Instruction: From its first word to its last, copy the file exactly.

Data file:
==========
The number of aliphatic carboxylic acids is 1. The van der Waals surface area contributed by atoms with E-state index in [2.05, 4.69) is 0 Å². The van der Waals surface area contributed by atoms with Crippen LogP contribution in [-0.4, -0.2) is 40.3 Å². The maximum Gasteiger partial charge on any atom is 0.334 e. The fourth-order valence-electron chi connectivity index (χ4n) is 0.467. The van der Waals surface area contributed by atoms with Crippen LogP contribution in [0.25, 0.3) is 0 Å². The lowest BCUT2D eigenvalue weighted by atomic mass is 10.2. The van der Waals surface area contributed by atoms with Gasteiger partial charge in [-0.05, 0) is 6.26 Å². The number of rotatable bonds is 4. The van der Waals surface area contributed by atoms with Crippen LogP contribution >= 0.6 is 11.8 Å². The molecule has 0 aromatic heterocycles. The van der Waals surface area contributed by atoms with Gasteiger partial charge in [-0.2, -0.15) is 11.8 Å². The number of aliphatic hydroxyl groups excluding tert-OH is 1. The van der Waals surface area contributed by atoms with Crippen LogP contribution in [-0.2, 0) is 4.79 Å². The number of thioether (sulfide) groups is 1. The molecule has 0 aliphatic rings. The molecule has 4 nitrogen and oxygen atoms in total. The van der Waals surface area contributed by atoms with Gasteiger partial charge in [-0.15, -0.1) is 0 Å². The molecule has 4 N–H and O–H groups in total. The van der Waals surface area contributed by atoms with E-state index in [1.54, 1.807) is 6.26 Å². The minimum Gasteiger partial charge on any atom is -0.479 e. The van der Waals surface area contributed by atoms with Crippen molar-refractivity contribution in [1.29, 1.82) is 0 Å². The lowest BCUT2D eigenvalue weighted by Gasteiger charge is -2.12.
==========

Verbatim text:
The number of aliphatic carboxylic acids is 1. The van der Waals surface area contributed by atoms with E-state index in [2.05, 4.69) is 0 Å². The van der Waals surface area contributed by atoms with Crippen LogP contribution in [-0.4, -0.2) is 40.3 Å². The maximum Gasteiger partial charge on any atom is 0.334 e. The fourth-order valence-electron chi connectivity index (χ4n) is 0.467. The van der Waals surface area contributed by atoms with Crippen LogP contribution in [0.25, 0.3) is 0 Å². The lowest BCUT2D eigenvalue weighted by atomic mass is 10.2. The van der Waals surface area contributed by atoms with Gasteiger partial charge in [-0.05, 0) is 6.26 Å². The number of rotatable bonds is 4. The van der Waals surface area contributed by atoms with Crippen LogP contribution >= 0.6 is 11.8 Å². The molecule has 0 aromatic heterocycles. The van der Waals surface area contributed by atoms with Gasteiger partial charge in [-0.2, -0.15) is 11.8 Å². The number of aliphatic hydroxyl groups excluding tert-OH is 1. The van der Waals surface area contributed by atoms with Crippen LogP contribution in [-0.2, 0) is 4.79 Å². The number of thioether (sulfide) groups is 1. The molecule has 0 aliphatic rings. The molecule has 4 nitrogen and oxygen atoms in total. The van der Waals surface area contributed by atoms with Gasteiger partial charge in [-0.15, -0.1) is 0 Å². The molecule has 4 N–H and O–H groups in total. The van der Waals surface area contributed by atoms with E-state index in [1.54, 1.807) is 6.26 Å². The minimum Gasteiger partial charge on any atom is -0.479 e. The van der Waals surface area contributed by atoms with Crippen molar-refractivity contribution in [1.29, 1.82) is 0 Å². The lowest BCUT2D eigenvalue weighted by Gasteiger charge is -2.12.